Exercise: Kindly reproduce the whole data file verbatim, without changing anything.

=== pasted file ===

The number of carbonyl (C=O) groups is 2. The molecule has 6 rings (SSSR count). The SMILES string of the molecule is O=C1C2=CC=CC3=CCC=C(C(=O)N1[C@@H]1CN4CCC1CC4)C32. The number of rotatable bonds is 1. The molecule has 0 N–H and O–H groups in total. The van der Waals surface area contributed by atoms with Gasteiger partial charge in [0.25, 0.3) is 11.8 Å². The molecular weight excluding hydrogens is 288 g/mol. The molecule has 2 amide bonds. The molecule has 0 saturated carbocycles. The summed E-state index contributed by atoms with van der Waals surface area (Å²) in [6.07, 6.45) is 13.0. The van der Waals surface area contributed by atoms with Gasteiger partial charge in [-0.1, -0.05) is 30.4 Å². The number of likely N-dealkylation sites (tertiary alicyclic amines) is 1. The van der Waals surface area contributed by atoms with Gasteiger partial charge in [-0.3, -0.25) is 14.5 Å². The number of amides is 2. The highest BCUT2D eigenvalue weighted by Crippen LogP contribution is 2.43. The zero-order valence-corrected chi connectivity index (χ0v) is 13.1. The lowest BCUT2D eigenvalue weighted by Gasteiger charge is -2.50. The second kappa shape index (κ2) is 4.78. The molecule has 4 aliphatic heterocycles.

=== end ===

The number of carbonyl (C=O) groups is 2. The molecule has 6 rings (SSSR count). The SMILES string of the molecule is O=C1C2=CC=CC3=CCC=C(C(=O)N1[C@@H]1CN4CCC1CC4)C32. The number of rotatable bonds is 1. The molecule has 0 N–H and O–H groups in total. The van der Waals surface area contributed by atoms with Gasteiger partial charge in [0.25, 0.3) is 11.8 Å². The molecular weight excluding hydrogens is 288 g/mol. The molecule has 2 amide bonds. The molecule has 0 saturated carbocycles. The summed E-state index contributed by atoms with van der Waals surface area (Å²) in [6.07, 6.45) is 13.0. The van der Waals surface area contributed by atoms with Gasteiger partial charge in [-0.1, -0.05) is 30.4 Å². The number of likely N-dealkylation sites (tertiary alicyclic amines) is 1. The van der Waals surface area contributed by atoms with Gasteiger partial charge in [-0.3, -0.25) is 14.5 Å². The number of amides is 2. The highest BCUT2D eigenvalue weighted by Crippen LogP contribution is 2.43. The zero-order valence-corrected chi connectivity index (χ0v) is 13.1. The lowest BCUT2D eigenvalue weighted by Gasteiger charge is -2.50. The second kappa shape index (κ2) is 4.78. The molecule has 4 aliphatic heterocycles.